Guidelines from the Society of Obstetricians and Gynaecologists of Canada

The SOGC has produced a series of recommendations pertaining to the application and documentation of fetal surveillance in the antepartum and intrapartum period in order to decrease the incidence of birth asphyxia. These guidelines are intented for use by all health professionals who provide antepartum and intrapartum care in Canada.

The first recommendation of Guideline No. 197a – Fetal Health Surveillance: Antepartum Consensus Guideline (2018) – pertains to fetal movement counting:

  1. Daily monitoring of fetal movements starting at 26 to 32 weeks should be done in all pregnancies with risk factors for adverse perinatal outcome.
  2. Healthy pregnant women without risk factors for adverse perinatal outcomes should be made aware of the significance of fetal movements in the third trimester and asked to perform a fetal movement count if they perceive decreased movements.
  3. Women who do not perceive six movements in an interval of two hours require further antenatal testing and should contact their caregivers or hospital as soon as possible.
  4. Women who report decreased fetal movements (<6 distinct movements within 2 hours) should have a complete evaluation of maternal and fetal status, including non-stress test and/or biophysical profile. Prior to considering an intervention for fetal well-being, an anatomical scan to rule out a fetal malformation should be done, if one has not already been done.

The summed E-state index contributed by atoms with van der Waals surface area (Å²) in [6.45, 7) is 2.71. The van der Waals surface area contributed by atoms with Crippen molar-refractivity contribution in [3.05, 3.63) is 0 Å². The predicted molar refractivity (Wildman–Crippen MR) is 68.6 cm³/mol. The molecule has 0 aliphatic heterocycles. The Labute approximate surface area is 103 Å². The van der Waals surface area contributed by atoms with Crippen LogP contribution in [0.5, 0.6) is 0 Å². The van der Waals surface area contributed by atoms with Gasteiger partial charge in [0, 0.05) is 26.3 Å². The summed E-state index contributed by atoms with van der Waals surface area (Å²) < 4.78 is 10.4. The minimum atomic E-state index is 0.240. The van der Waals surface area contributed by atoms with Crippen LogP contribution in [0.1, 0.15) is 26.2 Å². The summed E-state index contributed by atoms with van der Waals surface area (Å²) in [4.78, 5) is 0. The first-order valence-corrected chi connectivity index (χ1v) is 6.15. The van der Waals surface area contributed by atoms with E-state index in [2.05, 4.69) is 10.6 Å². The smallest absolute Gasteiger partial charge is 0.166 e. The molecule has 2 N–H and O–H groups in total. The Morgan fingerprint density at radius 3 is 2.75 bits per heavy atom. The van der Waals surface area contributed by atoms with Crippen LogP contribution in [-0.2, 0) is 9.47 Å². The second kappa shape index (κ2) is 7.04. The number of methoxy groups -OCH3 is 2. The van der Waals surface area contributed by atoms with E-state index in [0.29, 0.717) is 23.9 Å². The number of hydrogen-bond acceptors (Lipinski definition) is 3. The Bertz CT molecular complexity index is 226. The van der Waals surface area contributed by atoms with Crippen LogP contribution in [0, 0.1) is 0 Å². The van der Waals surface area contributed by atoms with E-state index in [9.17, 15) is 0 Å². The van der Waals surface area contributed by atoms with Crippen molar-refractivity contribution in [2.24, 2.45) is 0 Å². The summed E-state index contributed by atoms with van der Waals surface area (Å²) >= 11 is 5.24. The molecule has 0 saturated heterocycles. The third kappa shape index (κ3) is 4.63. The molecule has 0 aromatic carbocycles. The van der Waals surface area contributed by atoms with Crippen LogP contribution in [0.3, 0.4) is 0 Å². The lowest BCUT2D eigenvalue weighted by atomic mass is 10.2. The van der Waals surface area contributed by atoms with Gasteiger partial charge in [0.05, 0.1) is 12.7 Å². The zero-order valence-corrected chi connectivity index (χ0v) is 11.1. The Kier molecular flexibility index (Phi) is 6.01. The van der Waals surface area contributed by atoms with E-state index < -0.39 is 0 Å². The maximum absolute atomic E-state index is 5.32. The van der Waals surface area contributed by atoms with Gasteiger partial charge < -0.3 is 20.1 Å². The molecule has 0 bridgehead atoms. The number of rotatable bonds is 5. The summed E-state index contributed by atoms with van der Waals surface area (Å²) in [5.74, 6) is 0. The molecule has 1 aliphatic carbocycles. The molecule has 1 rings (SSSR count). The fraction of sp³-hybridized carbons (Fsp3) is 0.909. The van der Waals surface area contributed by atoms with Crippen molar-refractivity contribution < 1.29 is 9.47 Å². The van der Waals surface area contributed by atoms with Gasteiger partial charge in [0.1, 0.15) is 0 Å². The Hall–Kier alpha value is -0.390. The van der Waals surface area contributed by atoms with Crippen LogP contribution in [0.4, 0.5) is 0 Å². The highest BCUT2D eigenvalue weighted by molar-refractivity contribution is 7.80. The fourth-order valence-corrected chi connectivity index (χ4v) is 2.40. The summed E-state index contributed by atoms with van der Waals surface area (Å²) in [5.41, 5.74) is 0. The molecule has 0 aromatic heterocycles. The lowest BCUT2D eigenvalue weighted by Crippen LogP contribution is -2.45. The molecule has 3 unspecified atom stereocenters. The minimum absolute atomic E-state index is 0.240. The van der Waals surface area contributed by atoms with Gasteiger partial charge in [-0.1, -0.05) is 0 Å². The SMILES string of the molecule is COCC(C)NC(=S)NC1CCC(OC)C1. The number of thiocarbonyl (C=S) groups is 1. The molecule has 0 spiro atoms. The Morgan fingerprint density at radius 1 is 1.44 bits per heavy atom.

Management of women reporting decreased fetal movements is important. Many women who present with reduced fetal movements and a living fetus (30%) were falsely reassured only to have a subsequent stillbirth. Data also suggest that with decreased fetal movement counts, electronic fetal heart monitoring alone may not be sufficient to ensure fetal well-being.

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logo’s mission is to inform parents and health care professionals about the importance of a baby’s movements during the 3rd trimester of pregnancy in the hopes of reducing the number of stillbirths in Canada.

Disclaimer: The information provided on the website is not intended to replace the advice of your doctor or other health care professional. provides this information as courtesy and will not be held responsible for the decisions you make on the basis of this information.